Verbum Ultimum: Time's Up for Dartmouth

We must eliminate sexual misconduct on campus from the bottom up.


Last year, three professors of psychology and brain sciences were placed on paid leave amid investigations of sexual misconduct allegations. The investigations are ongoing, and no findings have been disclosed but the initial allegations — which are not public — have been expanded upon anonymously by 15 current and former students and by two other academics, Jennifer Groh and Simine Vazire. These allegations came during a time of extreme upheaval across industries and society, with numerous powerful male figures coming under fire and facing professional, personal and, at times, legal repercussions for patterns and behaviors of sexual abuse, misconduct and assault.

For some, the allegations against the three psychology professors reinforce the painful reality that at Dartmouth, like many other institutions and organizations, sexual assault and misconduct are not uncommon. Dartmouth has among the most reported rapes on any campus in the country, ranking second nationally in 2014 with 42 reports. This was followed with a dip to 17 in 2015 and a slight increase to 18 in 2016. And the problem goes well beyond rape. Last May, a burglary was reported at Kappa Delta Epsilon sorority and an obscene and misogynistic threat was written on the sorority’s property. More recently, a crowdsourced survey of sexual harassment in academia circulated since December includes at least three instances of alleged sexual impropriety at Dartmouth.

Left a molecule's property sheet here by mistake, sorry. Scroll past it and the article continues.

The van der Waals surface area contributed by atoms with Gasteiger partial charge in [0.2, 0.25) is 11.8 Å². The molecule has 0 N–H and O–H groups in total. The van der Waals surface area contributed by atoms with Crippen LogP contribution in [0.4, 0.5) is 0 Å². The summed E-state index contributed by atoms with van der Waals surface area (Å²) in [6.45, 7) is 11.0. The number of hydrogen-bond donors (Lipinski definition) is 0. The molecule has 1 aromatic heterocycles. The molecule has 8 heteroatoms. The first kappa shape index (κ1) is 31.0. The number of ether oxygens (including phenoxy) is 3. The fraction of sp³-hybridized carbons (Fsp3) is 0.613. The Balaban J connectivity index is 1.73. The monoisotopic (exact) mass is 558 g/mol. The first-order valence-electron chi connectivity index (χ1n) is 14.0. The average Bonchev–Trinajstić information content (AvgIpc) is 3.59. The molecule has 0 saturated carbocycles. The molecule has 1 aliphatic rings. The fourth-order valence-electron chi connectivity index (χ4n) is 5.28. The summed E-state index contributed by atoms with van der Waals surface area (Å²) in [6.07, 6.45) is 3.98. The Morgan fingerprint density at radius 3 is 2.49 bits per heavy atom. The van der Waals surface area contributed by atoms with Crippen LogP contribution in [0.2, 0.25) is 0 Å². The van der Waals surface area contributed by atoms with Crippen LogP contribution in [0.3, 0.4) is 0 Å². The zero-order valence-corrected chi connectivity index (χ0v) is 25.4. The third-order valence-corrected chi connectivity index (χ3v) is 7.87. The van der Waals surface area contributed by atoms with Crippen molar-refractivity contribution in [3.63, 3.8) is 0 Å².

Many students believe that Dartmouth inadequately addresses sexual misconduct and assault. But it bears repeating: Dartmouth is not safe for many community members, and real changes are needed to curb sexual misconduct. The College can be at the forefront of assertive, reasonable and fair measures to reduce sexual harassment.